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Search Tags: COLA
On this week's Your Turn radio show, host Mike Causey examines what's in the most recent budget deal that will impact feds.
Newly hired federal workers will be required to contribute more toward their pensions and some military retirees will see smaller cost-of-living adjustments under a budget deal announced by Rep. Paul Ryan (R-Wis.) and Sen. Patty Murray (D-Wash.) Tuesday evening. The budget deal, which sets funding levels for the next two years, eases some of the bite of the automatic spending cuts, known as sequestration. The pact restores about $63 billion to agency spending through the end of fiscal 2015, split about evenly between Defense and civilian agencies.
When veterans and their families, who receive disability compensation and retirement benefits from the Veterans Affairs Department, receive their annual cost-of-living increase next month, for the first time ever, it won't be rounded down to the nearest dollar. Overall, the COLA for veterans benefits will increase 1.5 percent. Until this year, the COLA for veterans' benefits was rounded down to the nearest dollar. That will change with payments beginning in January.
Planning to retire soon to cash in on that 1.5 percent cost-of-living adjustment? Good plan, except for one problem, Senior Correspondent Mike Causey says. The good ship USS COLA has sailed!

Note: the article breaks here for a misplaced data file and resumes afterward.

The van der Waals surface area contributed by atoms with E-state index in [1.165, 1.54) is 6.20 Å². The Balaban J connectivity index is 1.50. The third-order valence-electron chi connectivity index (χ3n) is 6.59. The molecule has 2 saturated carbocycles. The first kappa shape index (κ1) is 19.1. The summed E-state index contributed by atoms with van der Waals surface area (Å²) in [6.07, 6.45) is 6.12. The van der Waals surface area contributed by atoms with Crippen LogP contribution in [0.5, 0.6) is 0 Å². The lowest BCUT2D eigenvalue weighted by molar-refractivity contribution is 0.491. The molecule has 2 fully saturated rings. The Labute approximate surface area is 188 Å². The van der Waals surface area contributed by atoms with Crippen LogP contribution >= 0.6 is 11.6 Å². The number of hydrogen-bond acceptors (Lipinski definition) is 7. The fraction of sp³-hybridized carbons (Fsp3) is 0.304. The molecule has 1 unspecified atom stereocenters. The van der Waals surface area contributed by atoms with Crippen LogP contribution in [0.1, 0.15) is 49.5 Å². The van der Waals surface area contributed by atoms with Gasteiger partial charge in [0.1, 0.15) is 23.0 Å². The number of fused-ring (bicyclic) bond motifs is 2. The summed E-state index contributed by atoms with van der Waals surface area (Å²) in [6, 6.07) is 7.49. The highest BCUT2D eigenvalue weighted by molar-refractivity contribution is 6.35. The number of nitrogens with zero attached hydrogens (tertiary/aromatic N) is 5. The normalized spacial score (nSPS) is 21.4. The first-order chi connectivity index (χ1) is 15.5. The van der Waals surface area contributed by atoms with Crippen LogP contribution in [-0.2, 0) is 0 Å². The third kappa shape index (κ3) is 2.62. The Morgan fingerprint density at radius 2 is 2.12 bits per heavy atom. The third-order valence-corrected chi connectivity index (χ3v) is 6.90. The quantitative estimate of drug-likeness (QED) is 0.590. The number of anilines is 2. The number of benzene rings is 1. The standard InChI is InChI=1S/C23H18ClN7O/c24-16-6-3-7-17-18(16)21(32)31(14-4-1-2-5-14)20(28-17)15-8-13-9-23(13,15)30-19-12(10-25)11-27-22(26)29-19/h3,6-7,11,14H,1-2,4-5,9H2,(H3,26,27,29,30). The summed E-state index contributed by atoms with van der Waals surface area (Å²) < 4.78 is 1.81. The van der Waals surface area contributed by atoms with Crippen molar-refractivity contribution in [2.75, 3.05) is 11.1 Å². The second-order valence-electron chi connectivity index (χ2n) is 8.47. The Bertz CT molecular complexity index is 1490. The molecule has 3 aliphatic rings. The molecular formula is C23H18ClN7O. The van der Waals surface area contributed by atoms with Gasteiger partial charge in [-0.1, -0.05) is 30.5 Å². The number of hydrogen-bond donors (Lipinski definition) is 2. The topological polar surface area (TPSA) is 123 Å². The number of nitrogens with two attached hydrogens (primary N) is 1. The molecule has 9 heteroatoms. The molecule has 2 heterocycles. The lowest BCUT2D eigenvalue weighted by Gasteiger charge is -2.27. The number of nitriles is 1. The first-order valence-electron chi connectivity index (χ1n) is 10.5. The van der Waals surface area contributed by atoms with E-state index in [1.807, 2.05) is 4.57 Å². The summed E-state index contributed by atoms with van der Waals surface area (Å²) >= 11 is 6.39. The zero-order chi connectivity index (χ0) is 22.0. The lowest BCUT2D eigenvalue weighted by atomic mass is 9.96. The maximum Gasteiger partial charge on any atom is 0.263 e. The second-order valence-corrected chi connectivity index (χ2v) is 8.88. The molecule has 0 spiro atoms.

Retirees will get a 1.5 percent cost-of-living adjustment next January, and white-collar feds are looking at a 1 percent raise. Not much but it could have been a lot worse, Senior Correspondent Mike Causey says.
The Social Security Administration announced Wednesday morning that the cost-of-living adjustment, or COLA, for 2014 will rise 1.5 percent.
When it comes to cost-of-living adjustments for retirees, bigger is always better, right? Or is it? Either way, some changes may be coming in the way the government tracks inflation, Senior Correspondent Mike Causey says.
Preliminary figures suggest next year's benefit increase will be roughly 1.5 percent, according to an analysis by The Associated Press. The increase will be small because consumer prices, as measured by the government, haven't gone up much in the past year.
Millions of federal retirees will have to wait to find out the size of next year's cost-of-living adjustment. The Labor Department says it won't report inflation statistics on time this month, which will delay the Social Security Administration's COLA calculation.